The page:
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Leeds, Grenville & Lanark District Health Unit
Leeds, Grenville & Lanark District Health Unit

 
FAQ

Birth Control Options

 

Vaginal Ring

What is it?

The vaginal ring (also known as Nuvaring* or "The Ring") is a soft, flexible, clear plastic ring that is inserted into a women's vagina for three weeks, and then removed for one week. It is a highly effective and reversible hormonal method of birth control.

  • When inserted into the vagina, the ring slowly releases estrogen and progestin
  • These hormones are absorbed through the vagina and into the bloodstream
  • The ring does not need to be in a particular position in the vagina to be effective. It is held in place by the walls of the vagina, and a woman usually cannot feel the ring once it is in place.

Here are detailed instructions on how to insert and remove the vaginal ring.



How does it work?

Like oral contraceptive pills, the vaginal ring works to prevent pregnancy in 3 ways:

  • Stops the ovaries from releasing eggs
  • Thickens the cervical mucus making it difficult for sperm to reach the egg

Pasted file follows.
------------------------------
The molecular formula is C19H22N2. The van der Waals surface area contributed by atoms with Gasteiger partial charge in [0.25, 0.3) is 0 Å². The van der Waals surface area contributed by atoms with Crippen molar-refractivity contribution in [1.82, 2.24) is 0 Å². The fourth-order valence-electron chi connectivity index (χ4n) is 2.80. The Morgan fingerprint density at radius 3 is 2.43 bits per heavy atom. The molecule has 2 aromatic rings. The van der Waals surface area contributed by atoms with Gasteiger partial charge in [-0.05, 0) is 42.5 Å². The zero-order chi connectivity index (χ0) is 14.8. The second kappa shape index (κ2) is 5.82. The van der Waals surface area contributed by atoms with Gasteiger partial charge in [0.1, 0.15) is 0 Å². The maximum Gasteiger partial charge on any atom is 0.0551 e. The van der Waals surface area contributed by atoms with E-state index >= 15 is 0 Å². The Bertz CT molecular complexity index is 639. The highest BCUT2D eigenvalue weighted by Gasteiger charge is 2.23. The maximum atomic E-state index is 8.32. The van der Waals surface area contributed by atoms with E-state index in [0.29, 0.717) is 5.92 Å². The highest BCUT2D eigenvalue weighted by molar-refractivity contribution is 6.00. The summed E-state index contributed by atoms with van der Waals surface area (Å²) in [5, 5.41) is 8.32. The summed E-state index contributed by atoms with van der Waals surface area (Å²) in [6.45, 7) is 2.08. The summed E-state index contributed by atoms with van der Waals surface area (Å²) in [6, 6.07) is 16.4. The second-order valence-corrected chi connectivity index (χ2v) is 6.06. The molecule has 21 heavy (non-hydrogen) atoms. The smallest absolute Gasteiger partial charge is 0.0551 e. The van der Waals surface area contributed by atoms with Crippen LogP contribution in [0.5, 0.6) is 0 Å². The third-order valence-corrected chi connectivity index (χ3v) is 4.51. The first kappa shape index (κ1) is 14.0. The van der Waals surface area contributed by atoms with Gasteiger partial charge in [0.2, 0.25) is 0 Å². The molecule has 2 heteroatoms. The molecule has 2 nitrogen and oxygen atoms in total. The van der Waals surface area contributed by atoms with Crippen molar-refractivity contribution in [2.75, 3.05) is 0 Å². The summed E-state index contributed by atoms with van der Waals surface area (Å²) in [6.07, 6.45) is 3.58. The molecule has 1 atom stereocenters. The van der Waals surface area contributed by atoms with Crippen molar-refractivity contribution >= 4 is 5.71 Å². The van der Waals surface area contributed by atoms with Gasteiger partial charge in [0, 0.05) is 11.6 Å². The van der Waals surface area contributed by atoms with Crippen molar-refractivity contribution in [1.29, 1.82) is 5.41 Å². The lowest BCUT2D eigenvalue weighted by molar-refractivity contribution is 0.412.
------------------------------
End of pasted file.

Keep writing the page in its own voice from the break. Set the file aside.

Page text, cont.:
• Changes the lining of the uterus, making implantation difficult




How effective is it in preventing pregnancy?

The vaginal ring is 99.7% effective when it is used perfectly. With typical use, it is 92% effective in preventing pregnancy.



What are the advantages?

  • A reversible and highly effective birth control method
  • Once a month regimen (no daily routine required)
  • Regulates menstrual cycles
  • Lighter periods and possibly less cramping
  • Does not interfere with sex
  • Expected to provide other benefits similar to oral contraceptives (research is still needed)




What are the disadvantages?

  • Does not protect against sexually transmitted infections
  • Hormones may cause side effects such as: irregular bleeding and spotting, nausea, breast tenderness, headache, vaginal irritation, discomfort and discharge. These side effects generally disappear after a few months.
  • The ring may fall out (uncommon)
  • May cause vaginal discomfort or irritation (uncommon)
  • May increase the risk of blood clots, particularly in women who have certain blood disorders or a family history of blood clots
  • Need a prescription from a health professional



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Leeds, Grenville and Lanark District Health Unit
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